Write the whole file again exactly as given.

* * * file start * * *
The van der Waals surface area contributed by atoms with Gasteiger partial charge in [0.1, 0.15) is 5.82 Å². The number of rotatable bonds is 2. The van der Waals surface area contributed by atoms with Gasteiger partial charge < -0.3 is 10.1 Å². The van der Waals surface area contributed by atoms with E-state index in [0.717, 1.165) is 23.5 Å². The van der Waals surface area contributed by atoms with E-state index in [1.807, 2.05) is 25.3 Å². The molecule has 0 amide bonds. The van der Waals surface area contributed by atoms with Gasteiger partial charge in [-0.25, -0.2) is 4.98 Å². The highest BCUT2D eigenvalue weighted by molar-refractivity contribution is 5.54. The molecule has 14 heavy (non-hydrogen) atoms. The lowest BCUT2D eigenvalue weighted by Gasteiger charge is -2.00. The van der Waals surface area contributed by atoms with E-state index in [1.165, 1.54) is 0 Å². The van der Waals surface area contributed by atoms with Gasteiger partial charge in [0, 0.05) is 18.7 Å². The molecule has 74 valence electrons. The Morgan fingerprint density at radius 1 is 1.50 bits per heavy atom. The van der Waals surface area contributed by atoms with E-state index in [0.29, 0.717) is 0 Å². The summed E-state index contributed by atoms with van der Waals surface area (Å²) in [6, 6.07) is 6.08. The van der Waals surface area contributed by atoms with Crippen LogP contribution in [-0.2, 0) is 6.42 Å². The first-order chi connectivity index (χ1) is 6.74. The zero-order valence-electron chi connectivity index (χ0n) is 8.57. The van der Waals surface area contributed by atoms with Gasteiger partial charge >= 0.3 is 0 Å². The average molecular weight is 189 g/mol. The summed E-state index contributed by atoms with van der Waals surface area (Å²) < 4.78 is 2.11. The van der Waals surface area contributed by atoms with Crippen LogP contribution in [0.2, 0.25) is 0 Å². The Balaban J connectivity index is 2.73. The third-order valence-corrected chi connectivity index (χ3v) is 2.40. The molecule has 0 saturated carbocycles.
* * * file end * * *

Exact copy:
The van der Waals surface area contributed by atoms with Gasteiger partial charge in [0.1, 0.15) is 5.82 Å². The number of rotatable bonds is 2. The van der Waals surface area contributed by atoms with Gasteiger partial charge < -0.3 is 10.1 Å². The van der Waals surface area contributed by atoms with E-state index in [0.717, 1.165) is 23.5 Å². The van der Waals surface area contributed by atoms with E-state index in [1.807, 2.05) is 25.3 Å². The molecule has 0 amide bonds. The van der Waals surface area contributed by atoms with Gasteiger partial charge in [-0.25, -0.2) is 4.98 Å². The highest BCUT2D eigenvalue weighted by molar-refractivity contribution is 5.54. The molecule has 14 heavy (non-hydrogen) atoms. The lowest BCUT2D eigenvalue weighted by Gasteiger charge is -2.00. The van der Waals surface area contributed by atoms with E-state index in [1.165, 1.54) is 0 Å². The van der Waals surface area contributed by atoms with Gasteiger partial charge in [0, 0.05) is 18.7 Å². The molecule has 74 valence electrons. The Morgan fingerprint density at radius 1 is 1.50 bits per heavy atom. The van der Waals surface area contributed by atoms with E-state index in [0.29, 0.717) is 0 Å². The summed E-state index contributed by atoms with van der Waals surface area (Å²) in [6, 6.07) is 6.08. The van der Waals surface area contributed by atoms with Crippen LogP contribution in [-0.2, 0) is 6.42 Å². The first-order chi connectivity index (χ1) is 6.74. The zero-order valence-electron chi connectivity index (χ0n) is 8.57. The van der Waals surface area contributed by atoms with Gasteiger partial charge >= 0.3 is 0 Å². The average molecular weight is 189 g/mol. The summed E-state index contributed by atoms with van der Waals surface area (Å²) < 4.78 is 2.11. The van der Waals surface area contributed by atoms with Crippen LogP contribution in [0.2, 0.25) is 0 Å². The Balaban J connectivity index is 2.73. The third-order valence-corrected chi connectivity index (χ3v) is 2.40. The molecule has 0 saturated carbocycles.